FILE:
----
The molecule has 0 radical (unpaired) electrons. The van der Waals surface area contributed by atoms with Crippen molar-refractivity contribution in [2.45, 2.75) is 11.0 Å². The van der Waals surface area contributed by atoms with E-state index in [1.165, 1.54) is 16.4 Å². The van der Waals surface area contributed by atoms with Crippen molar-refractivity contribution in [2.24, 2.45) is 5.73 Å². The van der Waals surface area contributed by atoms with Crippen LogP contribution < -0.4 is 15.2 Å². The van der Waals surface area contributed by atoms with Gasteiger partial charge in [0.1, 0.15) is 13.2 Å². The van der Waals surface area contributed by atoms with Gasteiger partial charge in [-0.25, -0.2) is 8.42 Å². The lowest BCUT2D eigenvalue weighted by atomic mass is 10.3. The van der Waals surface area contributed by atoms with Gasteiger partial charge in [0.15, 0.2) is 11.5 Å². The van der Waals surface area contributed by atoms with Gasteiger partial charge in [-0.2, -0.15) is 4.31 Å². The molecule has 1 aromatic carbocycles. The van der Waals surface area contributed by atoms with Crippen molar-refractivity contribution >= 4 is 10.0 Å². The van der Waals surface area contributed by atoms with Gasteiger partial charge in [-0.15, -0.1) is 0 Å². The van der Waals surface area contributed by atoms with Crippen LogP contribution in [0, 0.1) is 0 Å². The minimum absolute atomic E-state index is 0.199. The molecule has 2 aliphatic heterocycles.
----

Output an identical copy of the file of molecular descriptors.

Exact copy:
The molecule has 0 radical (unpaired) electrons. The van der Waals surface area contributed by atoms with Crippen molar-refractivity contribution in [2.45, 2.75) is 11.0 Å². The van der Waals surface area contributed by atoms with E-state index in [1.165, 1.54) is 16.4 Å². The van der Waals surface area contributed by atoms with Crippen molar-refractivity contribution in [2.24, 2.45) is 5.73 Å². The van der Waals surface area contributed by atoms with Crippen LogP contribution < -0.4 is 15.2 Å². The van der Waals surface area contributed by atoms with Gasteiger partial charge in [0.1, 0.15) is 13.2 Å². The van der Waals surface area contributed by atoms with Gasteiger partial charge in [-0.25, -0.2) is 8.42 Å². The lowest BCUT2D eigenvalue weighted by atomic mass is 10.3. The van der Waals surface area contributed by atoms with Gasteiger partial charge in [0.15, 0.2) is 11.5 Å². The van der Waals surface area contributed by atoms with Gasteiger partial charge in [-0.2, -0.15) is 4.31 Å². The molecule has 1 aromatic carbocycles. The van der Waals surface area contributed by atoms with Crippen molar-refractivity contribution >= 4 is 10.0 Å². The van der Waals surface area contributed by atoms with Gasteiger partial charge in [-0.15, -0.1) is 0 Å². The van der Waals surface area contributed by atoms with Crippen LogP contribution in [0, 0.1) is 0 Å². The minimum absolute atomic E-state index is 0.199. The molecule has 2 aliphatic heterocycles.